Hospitalized Burns

Public health importance of work-related hospitalized burns

Work-related burns are a leading cause of acute occupational injury in the United States. An estimated 20-30% of all hospitalizations due to burn injuries result from workplace exposures.

From 1994-1998, a total of 290 workers filed claims to the Washington state-fund workers' compensation system for burn injuries that required inpatient hospitalization. These injuries incurred direct costs of almost $2.8 million per year and resulted in approximately 7,600 lost workdays per year (an average of 132 lost workdays per claim).

Work-related burns are preventable. Engineering controls, personal protective equipment, and employer/employee education are all potential strategies that can be used to prevent these serious injuries.

Purpose and operation


The purpose of this system is the identification of patterns and trends that can be used to reduce, through prevention, the occupational risks associated with work-related burns that result in hospitalization or death.


  • Describe the incidence, prevalence and mortality of work-related hospitalized burns.
  • Identify high risk occupations and industries.
  • Identify useful prevention strategies.
  • Generate hypotheses about causative agents and factors.

Planned uses

  • Identifying outbreaks of work-related hospitalized burns.
  • Analyzing risks by occupation and industry.
  • Tracking trends in incidence and prevalence.
  • Sharing information with health care providers, public health professionals, and labor and industry stakeholders.
  • Measuring progress in achieving Healthy People 2010 Objectives 20-2 regarding injuries resulting in medical treatment, lost time from work and restricted work activity.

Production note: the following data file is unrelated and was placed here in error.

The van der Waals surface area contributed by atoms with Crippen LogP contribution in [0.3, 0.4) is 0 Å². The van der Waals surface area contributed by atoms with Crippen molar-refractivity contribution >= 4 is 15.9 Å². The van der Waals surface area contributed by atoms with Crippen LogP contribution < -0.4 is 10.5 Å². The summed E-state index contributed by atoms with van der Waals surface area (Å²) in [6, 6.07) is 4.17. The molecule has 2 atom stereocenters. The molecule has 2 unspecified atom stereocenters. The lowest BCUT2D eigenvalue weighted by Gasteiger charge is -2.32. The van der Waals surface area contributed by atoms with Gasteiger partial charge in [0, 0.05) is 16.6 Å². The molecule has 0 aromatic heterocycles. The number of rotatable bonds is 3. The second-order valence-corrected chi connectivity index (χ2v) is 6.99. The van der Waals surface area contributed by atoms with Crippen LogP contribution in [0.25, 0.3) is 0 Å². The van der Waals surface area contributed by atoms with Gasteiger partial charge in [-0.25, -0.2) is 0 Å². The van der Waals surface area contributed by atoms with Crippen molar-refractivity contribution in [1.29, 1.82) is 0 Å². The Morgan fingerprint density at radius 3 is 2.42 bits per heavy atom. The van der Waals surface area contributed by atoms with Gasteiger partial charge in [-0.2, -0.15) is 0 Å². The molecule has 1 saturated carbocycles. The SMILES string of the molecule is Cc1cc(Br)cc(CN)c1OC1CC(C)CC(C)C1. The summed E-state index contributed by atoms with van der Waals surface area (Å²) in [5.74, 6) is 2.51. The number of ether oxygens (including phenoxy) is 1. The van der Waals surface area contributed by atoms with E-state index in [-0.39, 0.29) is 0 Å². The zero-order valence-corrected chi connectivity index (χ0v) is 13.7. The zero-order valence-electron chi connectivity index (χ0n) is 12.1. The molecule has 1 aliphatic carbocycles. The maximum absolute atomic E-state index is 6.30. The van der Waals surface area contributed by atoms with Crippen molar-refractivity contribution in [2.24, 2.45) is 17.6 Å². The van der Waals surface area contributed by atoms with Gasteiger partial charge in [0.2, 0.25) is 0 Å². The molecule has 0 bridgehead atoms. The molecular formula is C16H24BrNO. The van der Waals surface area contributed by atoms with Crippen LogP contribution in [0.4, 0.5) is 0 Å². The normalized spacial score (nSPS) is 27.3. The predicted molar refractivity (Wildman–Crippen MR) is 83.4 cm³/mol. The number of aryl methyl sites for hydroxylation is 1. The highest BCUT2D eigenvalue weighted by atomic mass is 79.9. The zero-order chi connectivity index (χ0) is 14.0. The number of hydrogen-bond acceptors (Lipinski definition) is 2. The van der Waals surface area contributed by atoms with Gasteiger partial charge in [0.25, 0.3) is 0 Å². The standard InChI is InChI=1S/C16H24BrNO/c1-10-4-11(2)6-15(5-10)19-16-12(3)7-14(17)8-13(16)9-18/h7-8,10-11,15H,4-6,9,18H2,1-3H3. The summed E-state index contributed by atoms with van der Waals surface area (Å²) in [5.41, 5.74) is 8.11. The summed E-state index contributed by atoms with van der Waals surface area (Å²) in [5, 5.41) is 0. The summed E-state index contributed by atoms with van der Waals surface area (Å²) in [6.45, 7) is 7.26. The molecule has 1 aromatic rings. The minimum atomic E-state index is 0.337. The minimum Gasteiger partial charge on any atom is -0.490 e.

Case definition

A case from a sentinel provider is any worker, who is employed within the borders of the state of Washington, who suffers a burn while performing work-related duties, and the burn results in hospital inpatient treatment or death. A workers' compensation claim is considered a case if the claim has been assigned a (nature) of injury code of 120 (heat burns or scald), 130 (chemical burns), 291 (nonionizing radiation), or 295 (welder's flash) and where the claimant is identified as an inpatient from a hospital bill in the system. Additionally, a case is accepted if it has a nature of injury code of 200 (electric shock, electrocution), the claimant is identified as an inpatient from a hospital bill, and at least one ICD9CM diagnosis code from a hospital bill is consistent with a burn. Acceptable ICD9CM codes are 94X burns (where X can range from 0 to 9 and identifies the affected body part), 91X.0 abrasion or friction burn, 91X.1 an infection associated with an abrasion or friction burn, and 692.7 sunburn.

Legal authority

On July 12, 2000 the Washington State Board of Health adopted revisions to the Washington Administrative Code Chapter 246 Section 101 (WAC 246‑101) making hospitalized burns a reportable condition ( The Department of Labor & Industries was given authority to maintain a surveillance system that can include direct reporting from laboratories, health care providers and health care facilities; to develop routine dissemination mechanisms; and provide consultation and technical assistance to health departments, business and labor organizations.